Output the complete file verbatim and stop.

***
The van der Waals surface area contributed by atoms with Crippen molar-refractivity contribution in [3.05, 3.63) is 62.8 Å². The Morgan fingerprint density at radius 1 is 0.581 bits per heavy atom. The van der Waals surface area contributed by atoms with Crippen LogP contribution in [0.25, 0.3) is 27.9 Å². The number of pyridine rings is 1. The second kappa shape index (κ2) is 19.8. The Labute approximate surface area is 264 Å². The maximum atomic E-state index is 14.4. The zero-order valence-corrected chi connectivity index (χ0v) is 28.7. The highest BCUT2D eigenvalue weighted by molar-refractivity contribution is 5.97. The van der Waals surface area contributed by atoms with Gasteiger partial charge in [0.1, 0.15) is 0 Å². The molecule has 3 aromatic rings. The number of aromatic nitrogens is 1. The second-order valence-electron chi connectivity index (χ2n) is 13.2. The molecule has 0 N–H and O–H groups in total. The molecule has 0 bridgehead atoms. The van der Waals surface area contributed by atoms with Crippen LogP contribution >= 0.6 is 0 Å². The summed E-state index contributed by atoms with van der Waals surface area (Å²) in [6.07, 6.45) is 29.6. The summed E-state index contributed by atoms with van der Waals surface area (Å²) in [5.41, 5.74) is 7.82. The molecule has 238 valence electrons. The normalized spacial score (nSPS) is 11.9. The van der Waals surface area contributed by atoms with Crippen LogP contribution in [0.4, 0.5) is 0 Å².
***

The van der Waals surface area contributed by atoms with Crippen molar-refractivity contribution in [3.05, 3.63) is 62.8 Å². The Morgan fingerprint density at radius 1 is 0.581 bits per heavy atom. The van der Waals surface area contributed by atoms with Crippen LogP contribution in [0.25, 0.3) is 27.9 Å². The number of pyridine rings is 1. The second kappa shape index (κ2) is 19.8. The Labute approximate surface area is 264 Å². The maximum atomic E-state index is 14.4. The zero-order valence-corrected chi connectivity index (χ0v) is 28.7. The highest BCUT2D eigenvalue weighted by molar-refractivity contribution is 5.97. The van der Waals surface area contributed by atoms with Gasteiger partial charge in [0.1, 0.15) is 0 Å². The molecule has 3 aromatic rings. The number of aromatic nitrogens is 1. The second-order valence-electron chi connectivity index (χ2n) is 13.2. The molecule has 0 N–H and O–H groups in total. The molecule has 0 bridgehead atoms. The van der Waals surface area contributed by atoms with Crippen LogP contribution >= 0.6 is 0 Å². The summed E-state index contributed by atoms with van der Waals surface area (Å²) in [6.07, 6.45) is 29.6. The summed E-state index contributed by atoms with van der Waals surface area (Å²) in [5.41, 5.74) is 7.82. The molecule has 238 valence electrons. The normalized spacial score (nSPS) is 11.9. The van der Waals surface area contributed by atoms with Crippen LogP contribution in [0.4, 0.5) is 0 Å².